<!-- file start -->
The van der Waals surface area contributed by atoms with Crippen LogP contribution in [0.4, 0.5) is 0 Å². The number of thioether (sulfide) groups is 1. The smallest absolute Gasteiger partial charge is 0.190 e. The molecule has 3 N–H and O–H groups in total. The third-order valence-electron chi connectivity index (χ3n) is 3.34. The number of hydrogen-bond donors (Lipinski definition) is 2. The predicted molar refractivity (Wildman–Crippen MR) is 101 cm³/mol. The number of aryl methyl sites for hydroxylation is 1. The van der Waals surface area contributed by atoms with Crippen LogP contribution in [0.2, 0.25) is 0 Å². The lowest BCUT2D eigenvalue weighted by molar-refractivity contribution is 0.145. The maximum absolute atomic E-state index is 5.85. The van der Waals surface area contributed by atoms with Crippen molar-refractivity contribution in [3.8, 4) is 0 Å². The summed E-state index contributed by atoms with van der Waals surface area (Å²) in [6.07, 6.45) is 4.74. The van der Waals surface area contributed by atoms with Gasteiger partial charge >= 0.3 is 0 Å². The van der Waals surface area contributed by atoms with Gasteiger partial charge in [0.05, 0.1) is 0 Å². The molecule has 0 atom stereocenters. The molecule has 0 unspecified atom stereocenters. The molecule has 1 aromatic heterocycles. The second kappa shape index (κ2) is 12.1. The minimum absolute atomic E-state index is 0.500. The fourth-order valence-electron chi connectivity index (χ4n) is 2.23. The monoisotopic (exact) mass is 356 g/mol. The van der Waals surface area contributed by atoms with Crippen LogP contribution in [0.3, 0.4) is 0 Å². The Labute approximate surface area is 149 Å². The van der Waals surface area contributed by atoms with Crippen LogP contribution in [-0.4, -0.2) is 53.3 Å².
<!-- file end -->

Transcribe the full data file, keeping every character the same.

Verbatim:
The van der Waals surface area contributed by atoms with Crippen LogP contribution in [0.4, 0.5) is 0 Å². The number of thioether (sulfide) groups is 1. The smallest absolute Gasteiger partial charge is 0.190 e. The molecule has 3 N–H and O–H groups in total. The third-order valence-electron chi connectivity index (χ3n) is 3.34. The number of hydrogen-bond donors (Lipinski definition) is 2. The predicted molar refractivity (Wildman–Crippen MR) is 101 cm³/mol. The number of aryl methyl sites for hydroxylation is 1. The van der Waals surface area contributed by atoms with Crippen LogP contribution in [0.2, 0.25) is 0 Å². The lowest BCUT2D eigenvalue weighted by molar-refractivity contribution is 0.145. The maximum absolute atomic E-state index is 5.85. The van der Waals surface area contributed by atoms with Crippen molar-refractivity contribution in [3.8, 4) is 0 Å². The summed E-state index contributed by atoms with van der Waals surface area (Å²) in [6.07, 6.45) is 4.74. The van der Waals surface area contributed by atoms with Gasteiger partial charge >= 0.3 is 0 Å². The van der Waals surface area contributed by atoms with Gasteiger partial charge in [0.05, 0.1) is 0 Å². The molecule has 0 atom stereocenters. The molecule has 0 unspecified atom stereocenters. The molecule has 1 aromatic heterocycles. The second kappa shape index (κ2) is 12.1. The minimum absolute atomic E-state index is 0.500. The fourth-order valence-electron chi connectivity index (χ4n) is 2.23. The monoisotopic (exact) mass is 356 g/mol. The van der Waals surface area contributed by atoms with Crippen LogP contribution in [0.3, 0.4) is 0 Å². The Labute approximate surface area is 149 Å². The van der Waals surface area contributed by atoms with Crippen LogP contribution in [-0.4, -0.2) is 53.3 Å².